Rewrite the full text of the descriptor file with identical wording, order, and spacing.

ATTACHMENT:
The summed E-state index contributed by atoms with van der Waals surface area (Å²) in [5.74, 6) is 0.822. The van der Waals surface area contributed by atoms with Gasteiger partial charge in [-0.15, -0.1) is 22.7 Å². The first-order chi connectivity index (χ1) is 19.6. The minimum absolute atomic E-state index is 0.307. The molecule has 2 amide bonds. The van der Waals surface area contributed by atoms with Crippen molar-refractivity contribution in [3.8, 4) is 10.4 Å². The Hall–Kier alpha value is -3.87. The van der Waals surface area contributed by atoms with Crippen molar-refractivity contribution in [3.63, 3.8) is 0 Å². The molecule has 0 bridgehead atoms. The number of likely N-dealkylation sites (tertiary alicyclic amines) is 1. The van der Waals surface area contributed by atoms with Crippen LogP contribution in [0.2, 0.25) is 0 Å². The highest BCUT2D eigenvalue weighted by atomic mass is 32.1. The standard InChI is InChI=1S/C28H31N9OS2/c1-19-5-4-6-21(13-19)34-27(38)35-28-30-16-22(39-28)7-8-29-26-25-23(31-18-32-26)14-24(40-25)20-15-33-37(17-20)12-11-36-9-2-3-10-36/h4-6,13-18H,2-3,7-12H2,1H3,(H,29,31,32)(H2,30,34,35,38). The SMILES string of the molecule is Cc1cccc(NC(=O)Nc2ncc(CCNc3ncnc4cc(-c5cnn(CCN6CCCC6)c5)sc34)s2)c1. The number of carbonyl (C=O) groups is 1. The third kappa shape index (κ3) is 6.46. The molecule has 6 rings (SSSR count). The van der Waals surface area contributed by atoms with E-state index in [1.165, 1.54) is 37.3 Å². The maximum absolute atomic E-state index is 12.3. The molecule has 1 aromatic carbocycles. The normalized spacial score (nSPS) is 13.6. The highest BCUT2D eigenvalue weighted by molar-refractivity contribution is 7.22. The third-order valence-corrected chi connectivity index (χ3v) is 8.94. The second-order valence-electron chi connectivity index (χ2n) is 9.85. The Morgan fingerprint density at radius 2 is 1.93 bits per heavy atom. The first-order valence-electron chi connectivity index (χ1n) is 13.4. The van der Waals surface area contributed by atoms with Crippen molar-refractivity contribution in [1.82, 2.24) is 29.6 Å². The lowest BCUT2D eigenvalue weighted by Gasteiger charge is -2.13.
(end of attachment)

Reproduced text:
The summed E-state index contributed by atoms with van der Waals surface area (Å²) in [5.74, 6) is 0.822. The van der Waals surface area contributed by atoms with Gasteiger partial charge in [-0.15, -0.1) is 22.7 Å². The first-order chi connectivity index (χ1) is 19.6. The minimum absolute atomic E-state index is 0.307. The molecule has 2 amide bonds. The van der Waals surface area contributed by atoms with Crippen molar-refractivity contribution in [3.8, 4) is 10.4 Å². The Hall–Kier alpha value is -3.87. The van der Waals surface area contributed by atoms with Crippen molar-refractivity contribution in [3.63, 3.8) is 0 Å². The molecule has 0 bridgehead atoms. The number of likely N-dealkylation sites (tertiary alicyclic amines) is 1. The van der Waals surface area contributed by atoms with Crippen LogP contribution in [0.2, 0.25) is 0 Å². The highest BCUT2D eigenvalue weighted by atomic mass is 32.1. The standard InChI is InChI=1S/C28H31N9OS2/c1-19-5-4-6-21(13-19)34-27(38)35-28-30-16-22(39-28)7-8-29-26-25-23(31-18-32-26)14-24(40-25)20-15-33-37(17-20)12-11-36-9-2-3-10-36/h4-6,13-18H,2-3,7-12H2,1H3,(H,29,31,32)(H2,30,34,35,38). The SMILES string of the molecule is Cc1cccc(NC(=O)Nc2ncc(CCNc3ncnc4cc(-c5cnn(CCN6CCCC6)c5)sc34)s2)c1. The number of carbonyl (C=O) groups is 1. The third kappa shape index (κ3) is 6.46. The molecule has 6 rings (SSSR count). The van der Waals surface area contributed by atoms with E-state index in [1.165, 1.54) is 37.3 Å². The maximum absolute atomic E-state index is 12.3. The molecule has 1 aromatic carbocycles. The normalized spacial score (nSPS) is 13.6. The highest BCUT2D eigenvalue weighted by molar-refractivity contribution is 7.22. The third-order valence-corrected chi connectivity index (χ3v) is 8.94. The second-order valence-electron chi connectivity index (χ2n) is 9.85. The Morgan fingerprint density at radius 2 is 1.93 bits per heavy atom. The first-order valence-electron chi connectivity index (χ1n) is 13.4. The van der Waals surface area contributed by atoms with Crippen molar-refractivity contribution in [1.82, 2.24) is 29.6 Å². The lowest BCUT2D eigenvalue weighted by Gasteiger charge is -2.13.